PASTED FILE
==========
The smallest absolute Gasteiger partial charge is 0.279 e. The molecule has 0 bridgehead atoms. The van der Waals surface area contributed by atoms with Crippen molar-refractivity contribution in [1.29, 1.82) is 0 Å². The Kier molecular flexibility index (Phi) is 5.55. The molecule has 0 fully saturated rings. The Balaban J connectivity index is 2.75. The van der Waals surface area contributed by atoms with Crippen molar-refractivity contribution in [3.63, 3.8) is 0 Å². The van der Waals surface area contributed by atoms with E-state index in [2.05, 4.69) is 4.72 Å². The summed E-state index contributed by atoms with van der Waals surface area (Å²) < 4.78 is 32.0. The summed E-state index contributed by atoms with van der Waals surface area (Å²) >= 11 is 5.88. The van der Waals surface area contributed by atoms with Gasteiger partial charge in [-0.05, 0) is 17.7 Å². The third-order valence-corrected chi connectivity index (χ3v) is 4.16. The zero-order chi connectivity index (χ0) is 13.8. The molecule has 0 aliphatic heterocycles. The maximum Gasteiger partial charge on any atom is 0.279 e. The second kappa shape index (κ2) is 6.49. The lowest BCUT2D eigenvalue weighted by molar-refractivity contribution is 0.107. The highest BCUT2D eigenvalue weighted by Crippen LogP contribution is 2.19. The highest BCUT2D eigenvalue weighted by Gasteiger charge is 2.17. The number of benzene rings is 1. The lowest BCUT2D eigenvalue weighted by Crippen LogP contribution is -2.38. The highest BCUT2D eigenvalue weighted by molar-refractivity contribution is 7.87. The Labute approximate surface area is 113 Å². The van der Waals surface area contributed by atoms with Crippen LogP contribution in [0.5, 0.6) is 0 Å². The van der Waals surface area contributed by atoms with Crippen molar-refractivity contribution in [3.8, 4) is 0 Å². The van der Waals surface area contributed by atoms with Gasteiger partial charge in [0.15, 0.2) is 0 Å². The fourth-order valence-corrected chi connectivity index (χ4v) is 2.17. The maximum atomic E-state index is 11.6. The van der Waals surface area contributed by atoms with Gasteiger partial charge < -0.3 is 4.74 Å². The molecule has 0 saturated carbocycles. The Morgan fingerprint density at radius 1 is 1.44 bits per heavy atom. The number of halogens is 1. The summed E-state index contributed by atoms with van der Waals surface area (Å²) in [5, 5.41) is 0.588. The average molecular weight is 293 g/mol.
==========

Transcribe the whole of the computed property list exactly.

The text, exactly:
The smallest absolute Gasteiger partial charge is 0.279 e. The molecule has 0 bridgehead atoms. The van der Waals surface area contributed by atoms with Crippen molar-refractivity contribution in [1.29, 1.82) is 0 Å². The Kier molecular flexibility index (Phi) is 5.55. The molecule has 0 fully saturated rings. The Balaban J connectivity index is 2.75. The van der Waals surface area contributed by atoms with Crippen molar-refractivity contribution in [3.63, 3.8) is 0 Å². The van der Waals surface area contributed by atoms with E-state index in [2.05, 4.69) is 4.72 Å². The summed E-state index contributed by atoms with van der Waals surface area (Å²) < 4.78 is 32.0. The summed E-state index contributed by atoms with van der Waals surface area (Å²) >= 11 is 5.88. The van der Waals surface area contributed by atoms with Gasteiger partial charge in [-0.05, 0) is 17.7 Å². The third-order valence-corrected chi connectivity index (χ3v) is 4.16. The zero-order chi connectivity index (χ0) is 13.8. The molecule has 0 aliphatic heterocycles. The maximum Gasteiger partial charge on any atom is 0.279 e. The second kappa shape index (κ2) is 6.49. The lowest BCUT2D eigenvalue weighted by molar-refractivity contribution is 0.107. The highest BCUT2D eigenvalue weighted by Crippen LogP contribution is 2.19. The highest BCUT2D eigenvalue weighted by Gasteiger charge is 2.17. The number of benzene rings is 1. The lowest BCUT2D eigenvalue weighted by Crippen LogP contribution is -2.38. The highest BCUT2D eigenvalue weighted by molar-refractivity contribution is 7.87. The Labute approximate surface area is 113 Å². The van der Waals surface area contributed by atoms with Crippen LogP contribution in [0.5, 0.6) is 0 Å². The van der Waals surface area contributed by atoms with Crippen molar-refractivity contribution in [3.8, 4) is 0 Å². The van der Waals surface area contributed by atoms with Gasteiger partial charge in [0.15, 0.2) is 0 Å². The fourth-order valence-corrected chi connectivity index (χ4v) is 2.17. The maximum atomic E-state index is 11.6. The van der Waals surface area contributed by atoms with Gasteiger partial charge < -0.3 is 4.74 Å². The molecule has 0 saturated carbocycles. The Morgan fingerprint density at radius 1 is 1.44 bits per heavy atom. The number of halogens is 1. The summed E-state index contributed by atoms with van der Waals surface area (Å²) in [5, 5.41) is 0.588. The average molecular weight is 293 g/mol.